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It seems like any school that focuses on bringing in players from the state of Texas seems to have trouble running the football when it has to.
Teams like OU that mainly have Texas talent on the roster can only seem to run the ball by setting the run up with the pass. Most high school teams in the state of Texas are running the spread offense.
Do you think this hurts OL because they haven't been asked to run block much until they get into college ball?
Can the same thing be said for DL having trouble against power run blocking because they haven't seen it much until they get into college ball?
Texas does not have a ton of power run blockers. Part of that is the proliferation of approx 60-75pct of the schools in the state where OLs are in a two-point stance most of the time.
As for the DLs, it's the position that is at a premium in the state. Not enough good ones to go around IMO.
This post was edited by BobbyBurton 18 months ago
Follow on Twitter: http://twitter.com/BobbyBurton247
Plenty of NFL top 5 draft picks from Texas OL in the past 5-6 years...Jason Smith (#2), Trent Williams (#4), Russell Okung (#6), Luke Joeckel (soon top 5), and Jake Matthews (top 10 next year).
It's just a matter of being able to identify the talent, project the frame, and develop the talent. But, to Bobby's point, these guys are pass blockers as their calling card, not necessarily power run blockers per se.
What kind of offenses are they running at the high school level in the southeast? I can't imagine the spread hasn't...spread to Alabama and Louisiana.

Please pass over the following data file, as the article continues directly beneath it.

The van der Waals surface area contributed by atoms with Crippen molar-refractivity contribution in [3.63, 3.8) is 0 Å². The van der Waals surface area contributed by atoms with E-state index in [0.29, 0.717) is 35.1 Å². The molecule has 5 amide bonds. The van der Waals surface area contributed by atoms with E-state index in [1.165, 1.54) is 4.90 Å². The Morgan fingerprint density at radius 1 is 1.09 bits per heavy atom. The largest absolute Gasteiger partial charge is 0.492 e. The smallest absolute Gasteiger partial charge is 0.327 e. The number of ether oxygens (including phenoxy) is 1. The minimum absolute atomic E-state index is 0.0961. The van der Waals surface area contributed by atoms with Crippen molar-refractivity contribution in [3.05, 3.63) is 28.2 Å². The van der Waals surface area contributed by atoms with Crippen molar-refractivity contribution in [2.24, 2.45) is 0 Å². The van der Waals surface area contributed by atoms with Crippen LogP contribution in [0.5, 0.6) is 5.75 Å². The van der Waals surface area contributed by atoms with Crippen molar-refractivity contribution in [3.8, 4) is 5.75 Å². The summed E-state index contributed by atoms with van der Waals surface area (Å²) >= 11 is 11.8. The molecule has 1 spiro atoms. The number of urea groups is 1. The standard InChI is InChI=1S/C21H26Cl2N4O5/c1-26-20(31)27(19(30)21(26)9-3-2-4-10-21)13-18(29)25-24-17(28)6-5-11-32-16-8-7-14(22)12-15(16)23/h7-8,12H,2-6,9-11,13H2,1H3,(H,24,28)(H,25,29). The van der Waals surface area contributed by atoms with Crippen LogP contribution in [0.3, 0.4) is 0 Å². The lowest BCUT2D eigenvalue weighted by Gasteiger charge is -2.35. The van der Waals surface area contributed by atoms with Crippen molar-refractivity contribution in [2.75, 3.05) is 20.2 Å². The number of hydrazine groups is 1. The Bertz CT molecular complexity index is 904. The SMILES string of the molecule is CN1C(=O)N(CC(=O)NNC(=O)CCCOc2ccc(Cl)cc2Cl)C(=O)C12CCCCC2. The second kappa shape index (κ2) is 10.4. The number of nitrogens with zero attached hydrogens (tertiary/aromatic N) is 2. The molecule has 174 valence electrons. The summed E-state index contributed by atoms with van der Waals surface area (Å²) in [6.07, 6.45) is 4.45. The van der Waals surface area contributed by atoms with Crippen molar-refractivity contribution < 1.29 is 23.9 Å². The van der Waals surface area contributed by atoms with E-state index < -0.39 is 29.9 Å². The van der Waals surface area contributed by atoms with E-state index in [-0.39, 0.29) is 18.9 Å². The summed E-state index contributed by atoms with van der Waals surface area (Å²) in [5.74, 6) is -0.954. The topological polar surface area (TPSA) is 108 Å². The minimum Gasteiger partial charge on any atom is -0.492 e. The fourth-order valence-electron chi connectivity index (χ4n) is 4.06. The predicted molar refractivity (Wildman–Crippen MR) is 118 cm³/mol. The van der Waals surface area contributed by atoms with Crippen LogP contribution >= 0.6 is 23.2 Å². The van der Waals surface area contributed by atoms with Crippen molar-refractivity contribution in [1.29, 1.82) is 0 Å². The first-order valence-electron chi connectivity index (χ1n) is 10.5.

They're running that beat the snot of of you offense with 350 lb behemoths.
It has but not nearly as prevalent.
The spread is only one factor, however. The other is that Texas does not produce the volume that the deep south does. As good as Texas is, the deep south produces about 3x the total talent as Texas, if you include Florida. If you don't include Florida, it's still roughly 2x (Louisiana, Alabama, Georgia, South Carolina all are top 10 talent producing states; then you have the state of Mississippi which is outstanding despite smaller numbers).
A&M led the SEC in rushing and has a number of guys that will play in the league on the current Oline...
That's an eye-opening number, particularly for those that have been presuming the State of Texas has more football talent than anywhere else. Hearing that the Deep South produces 2-3 X the football talent that the State of Texas does sure makes one question the logic of Mack Brown's resistance to OOS recruiting.
More and more, I'm coming to believe that athletics at Texas has wrapped itself in a cocoon of financial success. Meanwhile, the competition moved past us as we're telling ourselves we're great because "We're Texas".
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